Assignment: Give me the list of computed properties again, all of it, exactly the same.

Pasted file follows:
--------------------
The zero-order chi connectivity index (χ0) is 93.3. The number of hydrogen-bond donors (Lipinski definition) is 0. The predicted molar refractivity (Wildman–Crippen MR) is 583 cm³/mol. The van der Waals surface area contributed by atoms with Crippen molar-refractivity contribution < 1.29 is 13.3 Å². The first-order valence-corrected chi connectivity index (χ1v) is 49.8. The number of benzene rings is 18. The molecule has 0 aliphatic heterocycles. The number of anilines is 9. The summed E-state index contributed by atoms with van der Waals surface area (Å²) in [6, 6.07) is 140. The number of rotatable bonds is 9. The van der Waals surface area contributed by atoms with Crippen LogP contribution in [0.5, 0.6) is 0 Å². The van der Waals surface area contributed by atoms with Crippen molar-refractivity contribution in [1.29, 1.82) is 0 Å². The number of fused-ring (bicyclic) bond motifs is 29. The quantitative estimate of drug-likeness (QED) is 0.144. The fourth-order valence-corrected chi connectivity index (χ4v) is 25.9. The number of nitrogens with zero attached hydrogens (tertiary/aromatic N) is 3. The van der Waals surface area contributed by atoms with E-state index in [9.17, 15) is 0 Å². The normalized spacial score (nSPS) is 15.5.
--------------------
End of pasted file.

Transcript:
The zero-order chi connectivity index (χ0) is 93.3. The number of hydrogen-bond donors (Lipinski definition) is 0. The predicted molar refractivity (Wildman–Crippen MR) is 583 cm³/mol. The van der Waals surface area contributed by atoms with Crippen molar-refractivity contribution < 1.29 is 13.3 Å². The first-order valence-corrected chi connectivity index (χ1v) is 49.8. The number of benzene rings is 18. The molecule has 0 aliphatic heterocycles. The number of anilines is 9. The summed E-state index contributed by atoms with van der Waals surface area (Å²) in [6, 6.07) is 140. The number of rotatable bonds is 9. The van der Waals surface area contributed by atoms with Crippen LogP contribution in [0.5, 0.6) is 0 Å². The van der Waals surface area contributed by atoms with Crippen molar-refractivity contribution in [1.29, 1.82) is 0 Å². The number of fused-ring (bicyclic) bond motifs is 29. The quantitative estimate of drug-likeness (QED) is 0.144. The fourth-order valence-corrected chi connectivity index (χ4v) is 25.9. The number of nitrogens with zero attached hydrogens (tertiary/aromatic N) is 3. The van der Waals surface area contributed by atoms with E-state index in [9.17, 15) is 0 Å². The normalized spacial score (nSPS) is 15.5.